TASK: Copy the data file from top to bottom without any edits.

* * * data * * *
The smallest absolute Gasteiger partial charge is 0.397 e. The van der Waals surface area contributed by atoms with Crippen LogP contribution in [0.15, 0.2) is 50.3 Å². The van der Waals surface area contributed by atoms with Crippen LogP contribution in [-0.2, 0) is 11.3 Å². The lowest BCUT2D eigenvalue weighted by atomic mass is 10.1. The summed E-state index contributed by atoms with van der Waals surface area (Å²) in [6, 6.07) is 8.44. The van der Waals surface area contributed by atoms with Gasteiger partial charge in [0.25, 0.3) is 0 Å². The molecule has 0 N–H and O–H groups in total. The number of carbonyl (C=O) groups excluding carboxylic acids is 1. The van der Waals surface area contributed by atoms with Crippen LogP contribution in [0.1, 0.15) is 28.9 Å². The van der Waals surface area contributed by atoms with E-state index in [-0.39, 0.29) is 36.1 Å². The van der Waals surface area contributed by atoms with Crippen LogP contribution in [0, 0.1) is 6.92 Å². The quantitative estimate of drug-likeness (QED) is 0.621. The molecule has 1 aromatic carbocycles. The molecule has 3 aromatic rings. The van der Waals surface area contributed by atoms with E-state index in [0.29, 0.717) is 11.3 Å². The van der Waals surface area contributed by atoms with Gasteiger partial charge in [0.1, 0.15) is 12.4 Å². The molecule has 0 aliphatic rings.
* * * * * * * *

The smallest absolute Gasteiger partial charge is 0.397 e. The van der Waals surface area contributed by atoms with Crippen LogP contribution in [0.15, 0.2) is 50.3 Å². The van der Waals surface area contributed by atoms with Crippen LogP contribution in [-0.2, 0) is 11.3 Å². The lowest BCUT2D eigenvalue weighted by atomic mass is 10.1. The summed E-state index contributed by atoms with van der Waals surface area (Å²) in [6, 6.07) is 8.44. The van der Waals surface area contributed by atoms with Gasteiger partial charge in [0.25, 0.3) is 0 Å². The molecule has 0 N–H and O–H groups in total. The number of carbonyl (C=O) groups excluding carboxylic acids is 1. The van der Waals surface area contributed by atoms with Crippen LogP contribution in [0.1, 0.15) is 28.9 Å². The van der Waals surface area contributed by atoms with E-state index in [-0.39, 0.29) is 36.1 Å². The van der Waals surface area contributed by atoms with Crippen LogP contribution in [0, 0.1) is 6.92 Å². The quantitative estimate of drug-likeness (QED) is 0.621. The molecule has 1 aromatic carbocycles. The molecule has 3 aromatic rings. The van der Waals surface area contributed by atoms with E-state index in [0.29, 0.717) is 11.3 Å². The van der Waals surface area contributed by atoms with Gasteiger partial charge in [0.1, 0.15) is 12.4 Å². The molecule has 0 aliphatic rings.